Consumer and business spending grew more than previously estimated in the second quarter and claims for jobless benefits dropped more than expected last week, evidence that the economy was solid before the recent hurricanes and already might be starting to overcome their effects.
Also, the Congressional Budget Office said Thursday that the harm to the U.S. economy from hurricanes Katrina and Rita would be more modest than previously estimated.
The office said the hurricanes would cut U.S. economic growth by half a percentage point in 2005, with growth returning to its previous trend by early 2006. In early September, the government arm estimated that Hurricane Katrina could slow economic growth in the second half of the year by a one-half to 1 percentage point.
Gross domestic product expanded at a 3.3% annual rate from April through June, the Commerce Department said. Although that pace was unchanged from the government’s estimate a month ago, consumer spending and business investment were revised higher.
The growth report also showed that prices rose more than previously estimated as demand grew. Strong spending and the quick drop in jobless claims suggest that Federal Reserve policymakers may be right in predicting only a temporary slowdown, economists said.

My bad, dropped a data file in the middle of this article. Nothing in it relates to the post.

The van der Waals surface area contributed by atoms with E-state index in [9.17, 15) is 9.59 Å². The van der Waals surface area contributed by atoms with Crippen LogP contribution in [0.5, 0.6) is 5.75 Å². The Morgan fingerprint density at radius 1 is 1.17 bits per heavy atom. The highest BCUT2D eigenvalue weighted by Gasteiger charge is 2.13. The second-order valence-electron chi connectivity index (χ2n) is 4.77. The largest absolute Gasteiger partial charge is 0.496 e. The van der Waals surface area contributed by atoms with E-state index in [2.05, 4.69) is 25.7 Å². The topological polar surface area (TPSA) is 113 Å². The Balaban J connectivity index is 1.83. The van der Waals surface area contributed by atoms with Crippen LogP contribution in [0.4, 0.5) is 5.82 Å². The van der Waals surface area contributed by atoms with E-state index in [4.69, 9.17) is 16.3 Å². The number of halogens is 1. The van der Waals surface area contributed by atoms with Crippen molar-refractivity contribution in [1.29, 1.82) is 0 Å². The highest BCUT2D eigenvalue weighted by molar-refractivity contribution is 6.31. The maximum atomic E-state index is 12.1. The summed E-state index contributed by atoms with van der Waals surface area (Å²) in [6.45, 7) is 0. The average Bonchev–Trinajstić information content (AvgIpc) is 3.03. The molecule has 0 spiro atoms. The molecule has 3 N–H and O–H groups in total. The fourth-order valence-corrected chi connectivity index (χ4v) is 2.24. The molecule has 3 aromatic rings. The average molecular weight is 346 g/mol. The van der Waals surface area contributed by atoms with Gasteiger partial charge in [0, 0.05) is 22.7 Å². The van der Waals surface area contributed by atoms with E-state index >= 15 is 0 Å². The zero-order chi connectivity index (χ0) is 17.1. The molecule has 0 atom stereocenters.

First-time claims for unemployment benefits fell by 79,000 to 356,000, the Labor Department said Thursday, and filings excluding workers displaced by Hurricane Katrina were the lowest since June 2000.
The reports “are consistent with the chatter coming from the Fed that the economy is in good shape and can weather the hurricanes,” said Ethan Harris, chief U.S. economist at Lehman Bros. Inc. “We’re already seeing a tremendous amount of money going into recovery efforts in the Gulf [Coast], and that means things may look better as early as the fourth quarter.”
Consumer spending, which accounts for more than two-thirds of the economy, expanded at a 3.4% annual pace in the second quarter, compared with the 3% estimated last month and a 3.5% rise in the first quarter, the Commerce Department report showed. The GDP price index, a measure of inflation, rose at a 2.6% annual rate, faster than the 2.4% increase the government had estimated.
About 60,000 claims last week came from people who lost their jobs because of Katrina, down from 108,000 the week before, a Labor Department spokesman said. Subtracting those filings and adjusting for seasonal factors, claims last week would have been 281,000, the lowest since June 2000, according to Morgan Stanley.
“Outside the Katrina-related effects, the job market seems to be holding up right now,” said Tony Crescenzi, chief bond market strategist at Miller Tabak & Co. in New York.
Last week’s claims report may have been lower than expected because the arrival of Hurricane Rita kept some people from applying for benefits, said Ian Shepherdson, chief U.S. economist at High Frequency Economics in Valhalla, N.Y.
Reuters was used in compiling this report.